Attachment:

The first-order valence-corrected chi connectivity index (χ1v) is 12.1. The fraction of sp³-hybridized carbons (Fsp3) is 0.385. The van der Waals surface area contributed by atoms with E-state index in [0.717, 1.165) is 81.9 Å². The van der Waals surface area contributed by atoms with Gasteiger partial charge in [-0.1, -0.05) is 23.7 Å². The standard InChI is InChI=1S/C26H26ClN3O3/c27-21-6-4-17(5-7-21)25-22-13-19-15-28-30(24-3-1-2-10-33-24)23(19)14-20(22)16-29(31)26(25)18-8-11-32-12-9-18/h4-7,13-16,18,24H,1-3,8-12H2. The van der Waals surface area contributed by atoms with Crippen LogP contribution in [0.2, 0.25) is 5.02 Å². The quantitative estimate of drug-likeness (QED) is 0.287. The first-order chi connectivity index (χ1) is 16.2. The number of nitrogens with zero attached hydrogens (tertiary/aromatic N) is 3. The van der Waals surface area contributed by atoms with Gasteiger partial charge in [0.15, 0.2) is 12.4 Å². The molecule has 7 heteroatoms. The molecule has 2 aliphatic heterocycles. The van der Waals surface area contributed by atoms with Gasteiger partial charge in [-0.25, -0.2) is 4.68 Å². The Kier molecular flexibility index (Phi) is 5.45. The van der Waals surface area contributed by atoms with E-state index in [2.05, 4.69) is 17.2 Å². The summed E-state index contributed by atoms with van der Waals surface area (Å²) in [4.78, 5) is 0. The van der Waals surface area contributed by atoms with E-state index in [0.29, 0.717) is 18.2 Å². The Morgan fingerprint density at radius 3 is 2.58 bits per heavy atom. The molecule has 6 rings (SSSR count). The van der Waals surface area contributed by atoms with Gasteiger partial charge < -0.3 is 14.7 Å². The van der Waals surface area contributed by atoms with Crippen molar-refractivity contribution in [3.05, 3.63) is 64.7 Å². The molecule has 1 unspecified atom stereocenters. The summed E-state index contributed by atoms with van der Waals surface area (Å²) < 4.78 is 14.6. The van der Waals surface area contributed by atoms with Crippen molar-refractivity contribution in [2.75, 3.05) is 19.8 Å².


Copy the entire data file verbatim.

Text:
The first-order valence-corrected chi connectivity index (χ1v) is 12.1. The fraction of sp³-hybridized carbons (Fsp3) is 0.385. The van der Waals surface area contributed by atoms with E-state index in [0.717, 1.165) is 81.9 Å². The van der Waals surface area contributed by atoms with Gasteiger partial charge in [-0.1, -0.05) is 23.7 Å². The standard InChI is InChI=1S/C26H26ClN3O3/c27-21-6-4-17(5-7-21)25-22-13-19-15-28-30(24-3-1-2-10-33-24)23(19)14-20(22)16-29(31)26(25)18-8-11-32-12-9-18/h4-7,13-16,18,24H,1-3,8-12H2. The van der Waals surface area contributed by atoms with Crippen LogP contribution in [0.2, 0.25) is 5.02 Å². The quantitative estimate of drug-likeness (QED) is 0.287. The first-order chi connectivity index (χ1) is 16.2. The number of nitrogens with zero attached hydrogens (tertiary/aromatic N) is 3. The van der Waals surface area contributed by atoms with Gasteiger partial charge in [0.15, 0.2) is 12.4 Å². The molecule has 7 heteroatoms. The molecule has 2 aliphatic heterocycles. The van der Waals surface area contributed by atoms with Gasteiger partial charge in [-0.25, -0.2) is 4.68 Å². The Kier molecular flexibility index (Phi) is 5.45. The van der Waals surface area contributed by atoms with E-state index in [2.05, 4.69) is 17.2 Å². The summed E-state index contributed by atoms with van der Waals surface area (Å²) in [4.78, 5) is 0. The van der Waals surface area contributed by atoms with E-state index in [0.29, 0.717) is 18.2 Å². The Morgan fingerprint density at radius 3 is 2.58 bits per heavy atom. The molecule has 6 rings (SSSR count). The van der Waals surface area contributed by atoms with Gasteiger partial charge < -0.3 is 14.7 Å². The van der Waals surface area contributed by atoms with Crippen molar-refractivity contribution in [3.05, 3.63) is 64.7 Å². The molecule has 1 unspecified atom stereocenters. The summed E-state index contributed by atoms with van der Waals surface area (Å²) < 4.78 is 14.6. The van der Waals surface area contributed by atoms with Crippen molar-refractivity contribution in [2.75, 3.05) is 19.8 Å².